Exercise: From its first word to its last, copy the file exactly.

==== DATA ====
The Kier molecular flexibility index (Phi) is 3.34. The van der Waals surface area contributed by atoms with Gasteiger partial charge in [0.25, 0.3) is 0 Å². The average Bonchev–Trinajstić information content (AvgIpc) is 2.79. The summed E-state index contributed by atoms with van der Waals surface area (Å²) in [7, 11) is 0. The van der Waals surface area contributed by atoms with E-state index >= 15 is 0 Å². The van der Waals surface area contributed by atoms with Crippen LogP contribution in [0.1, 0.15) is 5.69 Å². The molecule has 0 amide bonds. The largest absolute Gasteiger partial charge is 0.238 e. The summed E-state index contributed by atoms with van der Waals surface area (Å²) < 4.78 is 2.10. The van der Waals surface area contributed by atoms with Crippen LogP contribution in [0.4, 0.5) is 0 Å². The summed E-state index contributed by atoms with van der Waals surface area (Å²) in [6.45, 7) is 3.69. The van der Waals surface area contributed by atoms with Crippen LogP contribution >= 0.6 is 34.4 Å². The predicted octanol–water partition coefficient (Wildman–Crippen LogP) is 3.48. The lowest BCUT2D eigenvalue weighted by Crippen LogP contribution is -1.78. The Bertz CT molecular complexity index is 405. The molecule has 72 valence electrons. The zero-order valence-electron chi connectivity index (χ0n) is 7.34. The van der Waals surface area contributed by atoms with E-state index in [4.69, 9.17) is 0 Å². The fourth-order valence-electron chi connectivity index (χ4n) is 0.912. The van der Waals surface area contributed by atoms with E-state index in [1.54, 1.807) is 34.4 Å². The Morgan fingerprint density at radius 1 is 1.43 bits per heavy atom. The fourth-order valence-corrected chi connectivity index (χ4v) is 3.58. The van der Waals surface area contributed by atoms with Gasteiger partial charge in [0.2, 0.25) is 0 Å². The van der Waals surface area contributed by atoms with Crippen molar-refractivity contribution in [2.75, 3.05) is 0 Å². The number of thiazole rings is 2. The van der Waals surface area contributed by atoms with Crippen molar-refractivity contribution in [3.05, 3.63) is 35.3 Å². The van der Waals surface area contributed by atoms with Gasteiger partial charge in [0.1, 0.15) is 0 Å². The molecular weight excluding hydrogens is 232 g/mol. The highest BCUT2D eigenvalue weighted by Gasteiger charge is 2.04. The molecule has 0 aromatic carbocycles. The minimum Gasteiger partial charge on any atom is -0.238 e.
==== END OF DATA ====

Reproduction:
The Kier molecular flexibility index (Phi) is 3.34. The van der Waals surface area contributed by atoms with Gasteiger partial charge in [0.25, 0.3) is 0 Å². The average Bonchev–Trinajstić information content (AvgIpc) is 2.79. The summed E-state index contributed by atoms with van der Waals surface area (Å²) in [7, 11) is 0. The van der Waals surface area contributed by atoms with E-state index >= 15 is 0 Å². The van der Waals surface area contributed by atoms with Crippen LogP contribution in [0.1, 0.15) is 5.69 Å². The molecule has 0 amide bonds. The largest absolute Gasteiger partial charge is 0.238 e. The summed E-state index contributed by atoms with van der Waals surface area (Å²) < 4.78 is 2.10. The van der Waals surface area contributed by atoms with Crippen LogP contribution in [0.4, 0.5) is 0 Å². The summed E-state index contributed by atoms with van der Waals surface area (Å²) in [6.45, 7) is 3.69. The van der Waals surface area contributed by atoms with Crippen LogP contribution >= 0.6 is 34.4 Å². The predicted octanol–water partition coefficient (Wildman–Crippen LogP) is 3.48. The lowest BCUT2D eigenvalue weighted by Crippen LogP contribution is -1.78. The Bertz CT molecular complexity index is 405. The molecule has 72 valence electrons. The zero-order valence-electron chi connectivity index (χ0n) is 7.34. The van der Waals surface area contributed by atoms with E-state index in [4.69, 9.17) is 0 Å². The fourth-order valence-electron chi connectivity index (χ4n) is 0.912. The van der Waals surface area contributed by atoms with E-state index in [1.54, 1.807) is 34.4 Å². The Morgan fingerprint density at radius 1 is 1.43 bits per heavy atom. The fourth-order valence-corrected chi connectivity index (χ4v) is 3.58. The van der Waals surface area contributed by atoms with Gasteiger partial charge in [0.2, 0.25) is 0 Å². The van der Waals surface area contributed by atoms with Crippen molar-refractivity contribution in [2.75, 3.05) is 0 Å². The number of thiazole rings is 2. The van der Waals surface area contributed by atoms with Crippen molar-refractivity contribution in [3.05, 3.63) is 35.3 Å². The van der Waals surface area contributed by atoms with Gasteiger partial charge in [0.1, 0.15) is 0 Å². The molecular weight excluding hydrogens is 232 g/mol. The highest BCUT2D eigenvalue weighted by Gasteiger charge is 2.04. The molecule has 0 aromatic carbocycles. The minimum Gasteiger partial charge on any atom is -0.238 e.